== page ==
A | B | C | D | E | F | G | H | I | J | K | L | M | N | O | P | Q | R | S | T | U | V | W | X | Y | Z


Alluvium: Sediment (mud, sand, gravel, etc.) deposited by a stream or river.

photo of an alluvial deposited gravelbar
These sand and gravel bars are alluvial deposits (alluvium).

Alluvial Fan: A fan-shaped deposit of sediment that forms where a stream drops downward from a higher elevation and encounters the valley floor. The stream slows down, depositing fine silt, sand, or other sediments it is carrying.

illustration of an alluvial fan
An alluvial fan is forming as this stream flows downhill, depositing sediment (alluvium).

Archeology: Scientific study of the human past through the things left behind by humans, including artifacts, remains of shelters or buildings, campsites, cooking areas, and other traces. Also spelled Archaeology.

Arrowhead: An arrowhead is the same thing as an arrow point. It is the sharp tip of an arrow, the part that spears the target. In prehistoric times arrow points were made out of stone. In more recent times, most arrow points were made of metal. Arrowheads were attached to the end of a wooden or cane shaft, using srong fiber or leather cording and sometimes mastic (glue) to hold them in place.

Arrowheads, or arrow points.
Arrowheads, or arrow points.

Artifact: Something made or used by a person in the past, such as tools, containers, and weapons, as well as the bits and pieces (debris) left over from making these things. Archeologists often learn just as much from tiny, broken pieces as they do from whole artifacts. Even an animal bone is considered an artifact if it was used or modified by a human. Archeologists look for cut marks on bone, for instance, to show human use.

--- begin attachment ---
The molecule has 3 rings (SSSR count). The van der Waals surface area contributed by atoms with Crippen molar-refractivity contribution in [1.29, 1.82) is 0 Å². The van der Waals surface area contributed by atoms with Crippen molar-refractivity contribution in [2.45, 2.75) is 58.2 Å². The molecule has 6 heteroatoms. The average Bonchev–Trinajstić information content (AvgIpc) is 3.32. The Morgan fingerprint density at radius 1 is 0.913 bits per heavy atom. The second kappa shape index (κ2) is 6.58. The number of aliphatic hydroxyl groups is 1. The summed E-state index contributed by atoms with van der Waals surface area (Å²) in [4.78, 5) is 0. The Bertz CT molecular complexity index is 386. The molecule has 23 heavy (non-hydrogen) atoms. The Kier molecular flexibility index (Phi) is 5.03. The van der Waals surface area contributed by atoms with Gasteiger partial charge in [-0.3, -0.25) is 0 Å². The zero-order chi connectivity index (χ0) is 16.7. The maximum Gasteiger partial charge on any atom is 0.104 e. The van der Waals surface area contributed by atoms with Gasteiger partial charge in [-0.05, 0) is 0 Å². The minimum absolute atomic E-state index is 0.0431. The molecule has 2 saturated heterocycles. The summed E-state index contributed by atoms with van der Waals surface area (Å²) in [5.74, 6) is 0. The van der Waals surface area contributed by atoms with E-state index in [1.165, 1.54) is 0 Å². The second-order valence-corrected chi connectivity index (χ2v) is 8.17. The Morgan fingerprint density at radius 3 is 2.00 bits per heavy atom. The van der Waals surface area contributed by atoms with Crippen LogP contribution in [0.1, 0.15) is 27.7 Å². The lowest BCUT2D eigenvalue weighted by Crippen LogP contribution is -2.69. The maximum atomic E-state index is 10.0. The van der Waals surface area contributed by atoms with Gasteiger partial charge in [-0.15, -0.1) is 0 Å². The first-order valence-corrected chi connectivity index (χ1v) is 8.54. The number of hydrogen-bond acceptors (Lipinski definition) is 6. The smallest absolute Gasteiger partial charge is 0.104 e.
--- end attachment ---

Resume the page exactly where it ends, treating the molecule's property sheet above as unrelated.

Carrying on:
Association: Archeological term used to describe objects found together. When artifacts or other objects are found together or close by, they are said to be "associated" or "found in association" with one another. This may mean that the items were used together. Bones, stones, charcoal, and ash found together ("in association") may be the remains of a cooking hearth where meat was cooked.

photo graph of archeological evidence in association with each other
These cooking stones, bits of charcoal, ash, animal bones and snails were found in "association" with each other.

Atlatl: Short, hand-held piece of wood used as a lever to "throw" or propel a dart or light spear. This is an Aztec word pronounced "at-lat-til" or "at-til-lat-il".

How an atlat, or spearthrower, was used.
How an atlat, or spearthrower, was used.


Bison: Scientific name for buffalo.

photo of bison
Bison or Buffalo

Buffalo: Cow-like animal with a dark shaggy hide and short curved horns; also called bison. Millions of buffalo once roamed the Great Plains in the central part of North America. When white settlers moved into the area, hide-hunters used powerful rifles to kill thousands and thousands of buffalo. Within a few years, almost all the buffalo were gone (and in danger of becoming extinct). Fortunately, a few were saved by thoughtful ranchers. Today, the buffalo are becoming numerous again.